I have pretty much zero experience in chemistry whatsoever but I wonder about how much crystal will I get from fully dissolved element when I reduce water temperature.


  • at $\mathrm{40^\circ C,\ 171}\pu{g}$ of $\ce{Pb(NO3)2}$ is fully dissolved in water

  • at $\mathrm{18^\circ C,\ }\ce{Pb(NO3)2}$ - How much is dissolved now? Everything that was not dissolved turned to crystals?

I know that it probably has something to do with this graph right here but I can't turn my mind to right direction. Can someone explain this problem and how can I find solution? enter image description here

  • $\begingroup$ You need to know how much water is being used, not just the amount of the salt. $\endgroup$ Commented Dec 13, 2013 at 13:25
  • $\begingroup$ @NicolauSakerNeto Well since it's fully dissolved I calculated that it is dissolved in 244,28ml of water. $\endgroup$
    – sed
    Commented Dec 13, 2013 at 13:28
  • $\begingroup$ Being fully dissolved and being fully dissolved in the least amount of water are two different things. If you know the solution is saturated (i.e. it cannot dissolve any more of the salt), then you are correct. $\endgroup$ Commented Dec 13, 2013 at 13:32
  • $\begingroup$ @NicolauSakerNeto So what are next moves if we know that it is dissolved with the last amount of water possible? $\endgroup$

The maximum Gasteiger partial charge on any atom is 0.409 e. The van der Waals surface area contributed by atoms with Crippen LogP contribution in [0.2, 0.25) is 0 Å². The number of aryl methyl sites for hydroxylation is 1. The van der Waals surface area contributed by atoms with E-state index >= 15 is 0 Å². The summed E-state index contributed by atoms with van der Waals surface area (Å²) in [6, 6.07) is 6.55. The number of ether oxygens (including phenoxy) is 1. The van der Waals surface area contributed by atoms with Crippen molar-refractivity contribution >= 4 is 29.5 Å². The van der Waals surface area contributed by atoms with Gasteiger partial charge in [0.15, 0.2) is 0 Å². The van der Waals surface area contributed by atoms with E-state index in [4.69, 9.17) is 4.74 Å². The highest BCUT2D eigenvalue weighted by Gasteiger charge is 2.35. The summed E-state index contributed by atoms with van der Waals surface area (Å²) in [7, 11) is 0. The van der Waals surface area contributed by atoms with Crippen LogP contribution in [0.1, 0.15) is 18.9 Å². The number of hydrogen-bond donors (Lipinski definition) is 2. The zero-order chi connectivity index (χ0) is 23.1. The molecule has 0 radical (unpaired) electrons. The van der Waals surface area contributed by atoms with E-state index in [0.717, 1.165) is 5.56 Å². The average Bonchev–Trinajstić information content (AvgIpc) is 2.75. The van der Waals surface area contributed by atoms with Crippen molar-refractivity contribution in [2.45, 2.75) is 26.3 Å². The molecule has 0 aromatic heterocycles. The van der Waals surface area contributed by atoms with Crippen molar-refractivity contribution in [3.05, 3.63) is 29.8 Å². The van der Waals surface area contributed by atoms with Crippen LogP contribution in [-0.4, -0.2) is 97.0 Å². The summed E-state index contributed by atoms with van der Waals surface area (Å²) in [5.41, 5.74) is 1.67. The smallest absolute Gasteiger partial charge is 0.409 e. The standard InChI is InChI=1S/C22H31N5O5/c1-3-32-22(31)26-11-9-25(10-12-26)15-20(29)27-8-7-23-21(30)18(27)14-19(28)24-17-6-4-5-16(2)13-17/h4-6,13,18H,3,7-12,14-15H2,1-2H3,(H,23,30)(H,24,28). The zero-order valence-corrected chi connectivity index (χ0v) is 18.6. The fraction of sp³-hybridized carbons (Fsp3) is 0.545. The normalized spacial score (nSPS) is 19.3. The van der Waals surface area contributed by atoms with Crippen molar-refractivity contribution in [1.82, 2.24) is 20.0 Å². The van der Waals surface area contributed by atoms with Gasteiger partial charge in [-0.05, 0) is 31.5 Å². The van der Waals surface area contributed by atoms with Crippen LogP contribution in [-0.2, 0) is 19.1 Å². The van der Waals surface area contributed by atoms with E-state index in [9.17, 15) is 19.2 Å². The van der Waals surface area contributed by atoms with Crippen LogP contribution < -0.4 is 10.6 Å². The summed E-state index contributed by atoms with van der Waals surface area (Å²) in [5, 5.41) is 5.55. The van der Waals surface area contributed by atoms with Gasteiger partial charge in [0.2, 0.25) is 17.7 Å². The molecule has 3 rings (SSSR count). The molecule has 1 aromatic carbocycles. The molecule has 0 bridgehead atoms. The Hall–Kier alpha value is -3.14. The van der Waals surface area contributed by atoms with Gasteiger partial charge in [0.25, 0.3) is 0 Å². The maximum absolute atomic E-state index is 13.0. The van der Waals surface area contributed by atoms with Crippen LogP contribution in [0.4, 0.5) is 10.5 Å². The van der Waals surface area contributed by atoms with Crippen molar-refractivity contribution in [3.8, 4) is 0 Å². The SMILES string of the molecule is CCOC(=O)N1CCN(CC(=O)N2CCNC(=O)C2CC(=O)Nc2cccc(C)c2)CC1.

– sed
    Commented Dec 13, 2013 at 13:41

1 Answer 1


Assuming that the solution is saturated, meaning that if you add more salt to the solution it will not dissolve, and neglecting eventual evaporation of water, we have a mass of water of about 228g for 171g of salt (assuming solubility of 75g in 100g at 40°C).

Now, when cooling down to 18°C the solubility drops to ~55g / 100g water. This means that in our solution we still have $$228~\text{g}~\ce{H2O} \times \frac{55~\text{g}~\ce{Pb(NO3)2}}{100~\text{g}~\ce{H2O}}=125.4~\text{g}~\ce{Pb(NO3)2}\; . $$

The remaining 45.6g of the compound will have precipitated. Whether they form nice crystals or not depends on various other things, see this.

Now, if the solution is not saturated (meaning your salt can still be fully dissolved, but there may be room for more in the solution) the calculation is impossible if you don't know the mass of the water at the beginning.


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